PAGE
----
Why would an organization that regulates lawyers and paralegals hand out a guide to free legal information and services? Thomas G. Conway, head of The Law Society of Upper Canada, answers this and other questions in the following Q & A:
Why did the Law Society produce the guide Handling Everyday Legal Problems?
“People’s legal needs are changing. Thirty years ago, if you had a legal problem, you made an appointment with the lawyer in your neighbourhood. This is no longer the case. Now, people are more likely to search the Internet than visit a law office.”
Why have things changed?
“Things have changed for a number of reasons, one of the biggest being that people want to be more informed and they want to have more input into managing their legal problems. They want to know their options before they contact a lawyer or paralegal.”
Is using the Internet as a resource a problem?
“Not at all. There is a great deal of good legal information on the Internet–there is also a great deal of inaccurate information. The challenge is figuring out what information you can trust.”
Is that why the Law Society released its guide?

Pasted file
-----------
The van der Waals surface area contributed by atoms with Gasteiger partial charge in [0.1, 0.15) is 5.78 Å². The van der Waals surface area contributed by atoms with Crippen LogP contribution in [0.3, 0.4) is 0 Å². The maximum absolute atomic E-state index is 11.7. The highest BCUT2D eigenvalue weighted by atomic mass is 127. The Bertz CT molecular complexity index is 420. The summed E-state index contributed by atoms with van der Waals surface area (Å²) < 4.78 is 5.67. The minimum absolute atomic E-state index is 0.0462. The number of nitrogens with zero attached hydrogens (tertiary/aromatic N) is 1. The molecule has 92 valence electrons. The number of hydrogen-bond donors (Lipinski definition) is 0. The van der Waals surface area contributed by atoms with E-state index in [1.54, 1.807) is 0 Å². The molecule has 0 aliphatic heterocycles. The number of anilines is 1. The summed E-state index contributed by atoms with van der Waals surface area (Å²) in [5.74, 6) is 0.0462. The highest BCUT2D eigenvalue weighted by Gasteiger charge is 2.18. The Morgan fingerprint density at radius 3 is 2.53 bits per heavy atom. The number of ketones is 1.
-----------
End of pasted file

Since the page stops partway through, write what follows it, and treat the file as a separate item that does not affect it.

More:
“Pointing people to reliable information is a large part of the reason. We also know that more Ontarians are handling legal problems on their own, either because they don’t feel they need a legal professional or because they can’t afford to pay someone. The Law Society exists to serve the public and we have an obligation to help people with their legal needs, in a way that is best for them.”
How will this guide help the public?
“First, it will help people understand if the issue they have is a legal problem. Sometimes you don’t realize you have a legal problem until it becomes much bigger and more difficult to resolve. “Second, it will help people find useful and reliable legal information and connect with free or low-cost legal services. It will help people make good choices as they deal with their legal issue.” The guide is available on the Law Society website at lsuc.on.ca